An ear exam is a thorough check of the ears. It is done to screen for ear problems, such as hearing loss, ear pain, discharge, lumps, or objects in the ear. An ear exam can find problems in the ear canal, eardrum, and middle ear. These problems may include infection, too much earwax, or an object like a bean or a bead.
During an ear exam, a tool called an otoscope is used to look at the outer ear canal and eardrum. An otoscope is a handheld tool with a light and a magnifying lens. It also has a funnel-shaped viewing piece with a narrow, pointed end called a speculum. A pneumatic otoscope has a rubber bulb that your doctor can squeeze to give a puff of air into the ear canal. The air helps the doctor to see how the eardrum moves.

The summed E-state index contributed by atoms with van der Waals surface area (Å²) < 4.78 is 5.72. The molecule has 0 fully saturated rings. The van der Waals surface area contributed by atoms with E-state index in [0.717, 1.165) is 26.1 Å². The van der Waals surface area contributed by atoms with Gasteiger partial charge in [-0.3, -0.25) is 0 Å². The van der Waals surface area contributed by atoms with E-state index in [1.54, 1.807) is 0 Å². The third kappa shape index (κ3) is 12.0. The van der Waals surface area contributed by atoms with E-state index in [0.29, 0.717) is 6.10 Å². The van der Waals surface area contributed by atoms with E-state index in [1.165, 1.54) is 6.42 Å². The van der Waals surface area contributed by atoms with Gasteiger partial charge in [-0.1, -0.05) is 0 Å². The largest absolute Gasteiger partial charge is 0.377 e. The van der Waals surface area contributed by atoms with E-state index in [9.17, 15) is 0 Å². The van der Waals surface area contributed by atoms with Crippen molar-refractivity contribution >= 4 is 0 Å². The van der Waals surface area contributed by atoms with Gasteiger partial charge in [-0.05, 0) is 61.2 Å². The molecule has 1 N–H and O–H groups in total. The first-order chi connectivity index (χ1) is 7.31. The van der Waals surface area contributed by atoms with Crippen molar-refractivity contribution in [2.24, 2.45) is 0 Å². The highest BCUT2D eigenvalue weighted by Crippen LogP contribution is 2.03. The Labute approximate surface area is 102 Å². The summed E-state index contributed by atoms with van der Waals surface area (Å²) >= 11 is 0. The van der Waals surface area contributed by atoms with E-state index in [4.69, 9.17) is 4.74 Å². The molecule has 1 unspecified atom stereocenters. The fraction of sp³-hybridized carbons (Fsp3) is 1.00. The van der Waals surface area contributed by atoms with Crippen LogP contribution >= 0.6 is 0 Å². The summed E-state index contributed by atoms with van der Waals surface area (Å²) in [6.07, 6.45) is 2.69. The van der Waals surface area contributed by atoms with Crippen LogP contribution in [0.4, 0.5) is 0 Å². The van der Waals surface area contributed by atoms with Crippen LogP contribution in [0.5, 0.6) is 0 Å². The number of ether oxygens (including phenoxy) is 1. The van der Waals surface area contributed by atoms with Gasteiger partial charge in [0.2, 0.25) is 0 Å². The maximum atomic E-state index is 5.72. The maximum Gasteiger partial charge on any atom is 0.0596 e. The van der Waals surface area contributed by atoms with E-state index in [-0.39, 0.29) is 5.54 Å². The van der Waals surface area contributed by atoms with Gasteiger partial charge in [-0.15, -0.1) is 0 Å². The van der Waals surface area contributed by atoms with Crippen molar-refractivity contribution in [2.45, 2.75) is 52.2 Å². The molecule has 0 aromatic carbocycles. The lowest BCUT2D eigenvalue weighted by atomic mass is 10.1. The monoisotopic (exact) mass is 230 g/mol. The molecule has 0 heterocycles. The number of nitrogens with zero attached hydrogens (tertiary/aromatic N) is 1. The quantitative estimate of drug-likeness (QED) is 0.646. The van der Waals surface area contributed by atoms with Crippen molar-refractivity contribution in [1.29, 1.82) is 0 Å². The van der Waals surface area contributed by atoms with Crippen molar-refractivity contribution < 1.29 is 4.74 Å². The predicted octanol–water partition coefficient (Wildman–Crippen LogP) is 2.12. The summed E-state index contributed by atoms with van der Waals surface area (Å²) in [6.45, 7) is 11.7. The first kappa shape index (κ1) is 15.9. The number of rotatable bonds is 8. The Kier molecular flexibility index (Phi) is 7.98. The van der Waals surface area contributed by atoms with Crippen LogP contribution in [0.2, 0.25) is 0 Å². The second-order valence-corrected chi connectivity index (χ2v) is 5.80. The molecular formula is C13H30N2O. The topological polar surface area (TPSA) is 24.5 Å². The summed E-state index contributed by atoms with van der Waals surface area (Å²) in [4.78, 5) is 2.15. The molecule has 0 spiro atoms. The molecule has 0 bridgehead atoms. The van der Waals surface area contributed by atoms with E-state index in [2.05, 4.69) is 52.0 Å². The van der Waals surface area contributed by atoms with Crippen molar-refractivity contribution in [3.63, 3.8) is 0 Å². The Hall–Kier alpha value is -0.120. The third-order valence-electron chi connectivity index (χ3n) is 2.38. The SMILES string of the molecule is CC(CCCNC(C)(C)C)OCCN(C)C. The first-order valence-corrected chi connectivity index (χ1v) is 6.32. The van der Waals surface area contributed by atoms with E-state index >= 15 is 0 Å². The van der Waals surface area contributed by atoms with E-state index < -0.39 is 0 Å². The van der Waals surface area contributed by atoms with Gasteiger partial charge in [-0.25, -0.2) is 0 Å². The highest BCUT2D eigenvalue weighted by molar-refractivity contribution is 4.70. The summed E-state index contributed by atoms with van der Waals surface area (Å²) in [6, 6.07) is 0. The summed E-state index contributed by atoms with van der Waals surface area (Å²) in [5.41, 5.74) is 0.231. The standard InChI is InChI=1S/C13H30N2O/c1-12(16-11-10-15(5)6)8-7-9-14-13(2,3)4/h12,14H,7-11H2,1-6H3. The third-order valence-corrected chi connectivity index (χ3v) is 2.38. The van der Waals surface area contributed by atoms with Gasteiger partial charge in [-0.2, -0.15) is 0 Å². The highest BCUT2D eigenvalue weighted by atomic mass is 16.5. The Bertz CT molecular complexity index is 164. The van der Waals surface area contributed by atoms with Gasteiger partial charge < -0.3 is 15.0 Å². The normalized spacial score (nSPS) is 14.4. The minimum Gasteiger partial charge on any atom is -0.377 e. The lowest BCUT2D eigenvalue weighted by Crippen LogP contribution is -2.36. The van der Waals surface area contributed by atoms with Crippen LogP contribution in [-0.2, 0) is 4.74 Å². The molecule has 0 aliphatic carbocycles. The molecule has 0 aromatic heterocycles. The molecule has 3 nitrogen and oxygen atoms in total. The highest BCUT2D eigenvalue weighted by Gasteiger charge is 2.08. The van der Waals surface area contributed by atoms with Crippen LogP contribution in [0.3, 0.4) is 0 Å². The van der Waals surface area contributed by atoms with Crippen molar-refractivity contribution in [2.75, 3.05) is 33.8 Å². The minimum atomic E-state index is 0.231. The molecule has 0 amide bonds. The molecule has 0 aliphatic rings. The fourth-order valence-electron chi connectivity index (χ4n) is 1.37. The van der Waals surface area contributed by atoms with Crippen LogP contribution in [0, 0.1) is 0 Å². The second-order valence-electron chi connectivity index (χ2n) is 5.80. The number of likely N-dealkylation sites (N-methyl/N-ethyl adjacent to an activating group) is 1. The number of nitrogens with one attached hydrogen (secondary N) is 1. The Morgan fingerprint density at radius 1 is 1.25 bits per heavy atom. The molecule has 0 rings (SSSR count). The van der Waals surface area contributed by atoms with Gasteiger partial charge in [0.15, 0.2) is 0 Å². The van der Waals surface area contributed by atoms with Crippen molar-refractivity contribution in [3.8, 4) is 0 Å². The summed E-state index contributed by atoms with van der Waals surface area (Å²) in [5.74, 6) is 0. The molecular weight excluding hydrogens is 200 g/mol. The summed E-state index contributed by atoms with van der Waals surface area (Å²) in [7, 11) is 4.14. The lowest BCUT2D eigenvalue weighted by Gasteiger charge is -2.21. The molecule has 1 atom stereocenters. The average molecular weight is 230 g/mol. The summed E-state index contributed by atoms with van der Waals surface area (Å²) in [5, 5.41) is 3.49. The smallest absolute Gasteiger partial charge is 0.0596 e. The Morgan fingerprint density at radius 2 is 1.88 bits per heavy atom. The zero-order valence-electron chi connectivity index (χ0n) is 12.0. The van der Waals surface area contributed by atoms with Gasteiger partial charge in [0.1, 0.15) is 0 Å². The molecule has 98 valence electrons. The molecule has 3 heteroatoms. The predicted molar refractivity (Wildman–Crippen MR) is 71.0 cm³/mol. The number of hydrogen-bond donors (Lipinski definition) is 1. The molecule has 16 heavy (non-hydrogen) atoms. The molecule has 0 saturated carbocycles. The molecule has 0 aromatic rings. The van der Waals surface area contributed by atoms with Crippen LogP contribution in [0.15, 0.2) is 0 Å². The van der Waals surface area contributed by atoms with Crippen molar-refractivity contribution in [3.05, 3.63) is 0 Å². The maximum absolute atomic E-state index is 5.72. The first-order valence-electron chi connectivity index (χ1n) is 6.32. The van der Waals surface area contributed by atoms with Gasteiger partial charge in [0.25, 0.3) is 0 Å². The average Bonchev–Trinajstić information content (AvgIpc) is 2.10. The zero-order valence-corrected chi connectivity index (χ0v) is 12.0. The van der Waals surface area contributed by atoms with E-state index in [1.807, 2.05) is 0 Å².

An ear exam may be done:
How To Prepare
It is important to sit very still during an ear exam. A young child should be lying down with his or her head turned to the side. Or the child may sit on an adult's lap with the child's head resting securely on the adult's chest. Older children and adults can sit with the head tilted slightly toward the opposite shoulder.
Your doctor may need to remove earwax in order to see the eardrum.
How It Feels
The physical exam of the ear using an otoscope usually isn't painful. If you have an ear infection, putting the otoscope into the ear canal may cause mild pain.